American Heritage® Dictionary of the English Language, Fourth Edition
- adj. Of or having to do with a material object.
- adj. Having actual existence or reality.
- adj. Uninfluenced by emotions or personal prejudices: an objective critic. See Synonyms at fair1.
- adj. Based on observable phenomena; presented factually: an objective appraisal.
- adj. Medicine Indicating a symptom or condition perceived as a sign of disease by someone other than the person affected.
- adj. Grammar Of, relating to, or being the case of a noun or pronoun that serves as the object of a verb.
- adj. Grammar Of or relating to a noun or pronoun used in this case.
- n. Something that actually exists.
- n. Something worked toward or striven for; a goal. See Synonyms at intention.
- n. Grammar The objective case.
- n. Grammar A noun or pronoun in the objective case.
- n. The lens or lens system in a microscope or other optical instrument that first receives light rays from the object and forms the image. Also called object glass, objective lens, object lens.
Century Dictionary and Cyclopedia
- As perceived or thought; intentional; ideal; representative; phenomenal: opposed to subjective or formal—that is, as in its own nature.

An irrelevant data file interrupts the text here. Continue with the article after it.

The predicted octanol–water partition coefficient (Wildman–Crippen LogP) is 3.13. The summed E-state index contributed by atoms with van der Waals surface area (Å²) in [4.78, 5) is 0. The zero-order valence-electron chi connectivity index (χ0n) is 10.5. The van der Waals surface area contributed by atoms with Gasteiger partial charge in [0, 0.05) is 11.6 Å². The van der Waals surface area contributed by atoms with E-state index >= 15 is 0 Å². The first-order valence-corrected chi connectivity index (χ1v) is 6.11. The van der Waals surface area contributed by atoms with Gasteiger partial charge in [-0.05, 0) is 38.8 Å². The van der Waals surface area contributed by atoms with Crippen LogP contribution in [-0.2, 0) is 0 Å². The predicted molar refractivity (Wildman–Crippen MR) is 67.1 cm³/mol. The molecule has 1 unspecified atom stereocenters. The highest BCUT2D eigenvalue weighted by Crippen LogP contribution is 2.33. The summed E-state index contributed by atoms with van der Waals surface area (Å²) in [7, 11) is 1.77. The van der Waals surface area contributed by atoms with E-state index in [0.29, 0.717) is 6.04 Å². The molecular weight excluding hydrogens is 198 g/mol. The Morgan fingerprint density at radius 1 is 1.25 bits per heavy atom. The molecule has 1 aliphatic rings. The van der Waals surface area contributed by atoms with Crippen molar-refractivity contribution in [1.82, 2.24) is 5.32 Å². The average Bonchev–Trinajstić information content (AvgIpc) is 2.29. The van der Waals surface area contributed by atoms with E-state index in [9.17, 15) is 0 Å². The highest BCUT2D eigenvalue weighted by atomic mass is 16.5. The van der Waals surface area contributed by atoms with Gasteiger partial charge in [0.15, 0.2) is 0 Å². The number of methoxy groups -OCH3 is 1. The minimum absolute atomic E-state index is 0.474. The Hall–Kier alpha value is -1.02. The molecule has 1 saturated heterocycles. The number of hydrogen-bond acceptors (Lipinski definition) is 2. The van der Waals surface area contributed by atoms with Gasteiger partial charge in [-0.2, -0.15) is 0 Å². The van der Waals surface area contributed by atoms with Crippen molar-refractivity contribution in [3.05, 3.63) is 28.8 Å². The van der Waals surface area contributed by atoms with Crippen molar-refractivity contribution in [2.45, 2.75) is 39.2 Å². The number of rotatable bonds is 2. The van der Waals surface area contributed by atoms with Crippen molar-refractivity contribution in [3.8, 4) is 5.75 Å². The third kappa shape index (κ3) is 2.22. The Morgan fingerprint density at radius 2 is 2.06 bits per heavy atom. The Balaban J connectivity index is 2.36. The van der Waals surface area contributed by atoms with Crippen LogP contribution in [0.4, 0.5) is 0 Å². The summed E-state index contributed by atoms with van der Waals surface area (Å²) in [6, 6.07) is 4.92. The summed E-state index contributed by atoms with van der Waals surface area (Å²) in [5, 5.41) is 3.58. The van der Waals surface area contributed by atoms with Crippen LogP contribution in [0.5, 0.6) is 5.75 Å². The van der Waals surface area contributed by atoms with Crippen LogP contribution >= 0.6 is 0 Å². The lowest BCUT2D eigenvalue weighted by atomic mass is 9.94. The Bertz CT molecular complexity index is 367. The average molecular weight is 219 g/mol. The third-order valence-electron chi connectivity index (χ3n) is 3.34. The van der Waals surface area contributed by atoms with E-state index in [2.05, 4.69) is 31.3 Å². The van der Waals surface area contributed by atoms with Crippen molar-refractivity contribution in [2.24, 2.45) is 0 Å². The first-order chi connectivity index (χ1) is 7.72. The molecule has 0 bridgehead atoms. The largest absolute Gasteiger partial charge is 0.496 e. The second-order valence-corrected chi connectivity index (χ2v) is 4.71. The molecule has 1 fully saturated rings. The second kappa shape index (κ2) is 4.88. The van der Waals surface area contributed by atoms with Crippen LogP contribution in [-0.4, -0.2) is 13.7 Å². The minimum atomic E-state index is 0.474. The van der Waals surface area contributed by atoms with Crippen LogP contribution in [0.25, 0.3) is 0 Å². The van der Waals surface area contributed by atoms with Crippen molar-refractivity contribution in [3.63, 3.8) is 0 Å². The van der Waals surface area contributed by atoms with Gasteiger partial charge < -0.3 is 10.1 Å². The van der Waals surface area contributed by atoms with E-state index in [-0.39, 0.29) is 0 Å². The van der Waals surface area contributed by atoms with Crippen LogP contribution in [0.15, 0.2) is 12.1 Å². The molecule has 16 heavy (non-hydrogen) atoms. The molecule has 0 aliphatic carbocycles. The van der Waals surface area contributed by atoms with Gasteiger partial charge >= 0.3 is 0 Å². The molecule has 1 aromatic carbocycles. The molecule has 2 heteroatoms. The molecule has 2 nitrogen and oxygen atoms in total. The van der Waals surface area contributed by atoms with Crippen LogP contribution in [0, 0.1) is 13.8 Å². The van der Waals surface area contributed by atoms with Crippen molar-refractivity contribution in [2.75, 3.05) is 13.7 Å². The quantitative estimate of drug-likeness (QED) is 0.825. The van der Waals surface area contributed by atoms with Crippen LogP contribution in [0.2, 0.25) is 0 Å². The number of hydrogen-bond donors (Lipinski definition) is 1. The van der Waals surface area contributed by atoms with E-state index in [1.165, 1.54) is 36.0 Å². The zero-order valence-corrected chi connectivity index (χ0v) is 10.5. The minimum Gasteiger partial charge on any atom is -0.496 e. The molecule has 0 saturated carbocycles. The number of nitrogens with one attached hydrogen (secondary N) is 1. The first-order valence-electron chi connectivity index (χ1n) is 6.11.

- Pertaining or due to the real object of cognition; real: opposed to subjective (pertaining or due to the subject of cognition, namely, the mind).
[This meaning of the word nearly reverses the original usage; yet if such passages as that from Sir M. Hale, above, on the one hand, and that from Watts below, on the other, be compared, the transition will be seen to have been easy. Kant makes the objects of experience to be at once real and phenomenal; and what he generally means by the objective character of a proposition is the force which it derives from the thing itself compelling the mind, after examination, to accept it. But occasionally Kant uses objective to imply a reference to the unknowable thing-in-itself to which the compelling force of phenomena is due.]
- Substantive; self-existent.
- Intent, as a person, upon external objects of thought, whether things or persons, and not watching one's self and one's ways, nor attending to one's own sensations; setting forth, as a writing or work of art, external facts or imaginations of such matters as they exist or are supposed to exist, without drawing attention to the author's emotions, reflections, and personality.
- In grammar, pertaining to or noting the object of a transitive verb, or of a preposition; forming or expressing a grammatical object: as, the objective case; an objective phrase or clause. Abbreviated obj.
- n. In Eng. gram., the objective case; the case used to express the object of a verb or a preposition. This case answers in most of its uses to the accusative of Greek, Latin, German, and other languages, and is sometimes so called in English. In nouns it is never distinct in form from the subjective or nominative; the only objectives having such a distinct form are the pronominal case-forms me, thee, him, her, us, them, whom, corresponding to the nominatives I, thou, he, she, we, they, who respectively. Of these, her happens to be the same in form as the possessive. When words expressing extent in space or duration in time are put in the objective, they are called